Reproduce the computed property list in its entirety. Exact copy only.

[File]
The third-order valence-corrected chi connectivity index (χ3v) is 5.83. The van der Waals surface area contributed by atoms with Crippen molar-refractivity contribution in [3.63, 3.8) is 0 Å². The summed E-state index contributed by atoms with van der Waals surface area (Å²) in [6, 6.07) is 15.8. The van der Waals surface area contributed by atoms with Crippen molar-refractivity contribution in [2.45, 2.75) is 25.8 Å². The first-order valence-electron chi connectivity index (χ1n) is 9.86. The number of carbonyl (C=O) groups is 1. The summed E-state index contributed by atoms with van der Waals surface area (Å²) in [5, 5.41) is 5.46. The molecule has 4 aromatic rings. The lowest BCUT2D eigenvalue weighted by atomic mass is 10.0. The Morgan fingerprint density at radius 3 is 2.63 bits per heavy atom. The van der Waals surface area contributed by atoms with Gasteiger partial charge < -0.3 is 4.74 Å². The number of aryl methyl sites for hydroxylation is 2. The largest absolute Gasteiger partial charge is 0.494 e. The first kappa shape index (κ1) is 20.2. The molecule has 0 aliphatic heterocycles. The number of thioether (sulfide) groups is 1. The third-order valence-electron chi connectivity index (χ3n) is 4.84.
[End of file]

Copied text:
The third-order valence-corrected chi connectivity index (χ3v) is 5.83. The van der Waals surface area contributed by atoms with Crippen molar-refractivity contribution in [3.63, 3.8) is 0 Å². The summed E-state index contributed by atoms with van der Waals surface area (Å²) in [6, 6.07) is 15.8. The van der Waals surface area contributed by atoms with Crippen molar-refractivity contribution in [2.45, 2.75) is 25.8 Å². The first-order valence-electron chi connectivity index (χ1n) is 9.86. The number of carbonyl (C=O) groups is 1. The summed E-state index contributed by atoms with van der Waals surface area (Å²) in [5, 5.41) is 5.46. The molecule has 4 aromatic rings. The lowest BCUT2D eigenvalue weighted by atomic mass is 10.0. The Morgan fingerprint density at radius 3 is 2.63 bits per heavy atom. The van der Waals surface area contributed by atoms with Gasteiger partial charge < -0.3 is 4.74 Å². The number of aryl methyl sites for hydroxylation is 2. The largest absolute Gasteiger partial charge is 0.494 e. The first kappa shape index (κ1) is 20.2. The molecule has 0 aliphatic heterocycles. The number of thioether (sulfide) groups is 1. The third-order valence-electron chi connectivity index (χ3n) is 4.84.